Is it because we fear it might happen to us? Is that why we shun good people who need a friend? Afraid our lives will so be touched? In so doing, we leave them good men and women to grieve in the dark. Alone and afraid. Not understanding why God Almighty would permit such a tragedy to occur… even at Christmas.

They tell us it gets easier as time goes by… But, just maybe, we who are left behind would rather it not be. For in those wee small hours of complete exhaustion the Lord’s Angels may then do their work. If we are lucky, we might just get to watch miracles happen. We might be the miracle that happens.

From one who knows. Hug your children every single day. Be there. No matter someone tells you you need to have more. More doesn’t matter if those you love are gone from you life. Let them hear your prayers. Your song of love. Let no anger remain for the lies that try to hold you down.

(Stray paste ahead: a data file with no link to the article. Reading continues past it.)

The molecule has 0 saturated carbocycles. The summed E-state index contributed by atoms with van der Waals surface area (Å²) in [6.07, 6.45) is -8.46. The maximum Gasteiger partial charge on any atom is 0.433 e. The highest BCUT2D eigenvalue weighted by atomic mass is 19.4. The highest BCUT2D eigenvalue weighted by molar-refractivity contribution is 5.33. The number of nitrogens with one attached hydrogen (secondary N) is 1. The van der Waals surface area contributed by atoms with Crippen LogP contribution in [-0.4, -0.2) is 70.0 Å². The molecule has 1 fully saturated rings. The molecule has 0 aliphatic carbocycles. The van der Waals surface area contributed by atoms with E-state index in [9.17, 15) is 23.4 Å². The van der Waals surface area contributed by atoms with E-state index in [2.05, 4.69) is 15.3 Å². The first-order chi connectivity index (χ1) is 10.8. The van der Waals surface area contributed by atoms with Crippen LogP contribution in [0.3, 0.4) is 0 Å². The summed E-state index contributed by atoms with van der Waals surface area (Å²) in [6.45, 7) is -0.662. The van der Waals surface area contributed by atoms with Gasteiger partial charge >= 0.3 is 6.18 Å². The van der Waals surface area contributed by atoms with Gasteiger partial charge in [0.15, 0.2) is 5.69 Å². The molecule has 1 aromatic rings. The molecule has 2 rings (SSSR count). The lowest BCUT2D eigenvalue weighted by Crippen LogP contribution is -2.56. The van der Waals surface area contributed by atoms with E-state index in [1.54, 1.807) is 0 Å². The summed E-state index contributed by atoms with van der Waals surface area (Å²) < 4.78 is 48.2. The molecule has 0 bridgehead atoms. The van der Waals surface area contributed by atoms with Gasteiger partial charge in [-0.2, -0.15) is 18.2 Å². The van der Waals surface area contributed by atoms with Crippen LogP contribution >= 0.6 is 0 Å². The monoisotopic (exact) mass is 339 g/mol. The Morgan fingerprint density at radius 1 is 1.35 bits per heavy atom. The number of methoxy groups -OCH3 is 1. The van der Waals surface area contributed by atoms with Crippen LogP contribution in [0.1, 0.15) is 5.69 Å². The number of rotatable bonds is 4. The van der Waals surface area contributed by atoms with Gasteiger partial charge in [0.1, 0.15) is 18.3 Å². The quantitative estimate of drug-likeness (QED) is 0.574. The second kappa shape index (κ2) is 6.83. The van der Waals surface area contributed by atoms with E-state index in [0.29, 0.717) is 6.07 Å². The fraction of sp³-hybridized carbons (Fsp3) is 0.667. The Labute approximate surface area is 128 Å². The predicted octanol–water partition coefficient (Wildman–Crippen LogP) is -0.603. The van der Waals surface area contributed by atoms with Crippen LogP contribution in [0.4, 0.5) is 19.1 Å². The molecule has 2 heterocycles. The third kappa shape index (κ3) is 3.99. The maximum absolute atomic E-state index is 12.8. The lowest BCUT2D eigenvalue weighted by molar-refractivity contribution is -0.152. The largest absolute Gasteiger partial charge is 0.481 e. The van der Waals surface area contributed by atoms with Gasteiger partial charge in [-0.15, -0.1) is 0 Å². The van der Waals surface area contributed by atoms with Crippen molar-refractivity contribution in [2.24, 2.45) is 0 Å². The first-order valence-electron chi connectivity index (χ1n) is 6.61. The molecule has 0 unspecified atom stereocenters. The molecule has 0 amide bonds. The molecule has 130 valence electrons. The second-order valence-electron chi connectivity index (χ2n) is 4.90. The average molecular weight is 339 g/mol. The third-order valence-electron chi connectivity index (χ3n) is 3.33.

For those that have lost, I pray for you.

Let us all pray; “Goodbye my dear child… for a little while. One day, this world will pass away. Father in Heaven if I must wait until that time for us to reunite, please take my child into your arms. Hold them close. Place kisses on their foreheads. Let them feel from you the love we so desperately wish them to feel from we who must wait for joy to return to our lives. Father bless all those in need. Let not their passing be but a quickly passing dream, that life eternal will be our reality. Where we will be together, always. Amen.”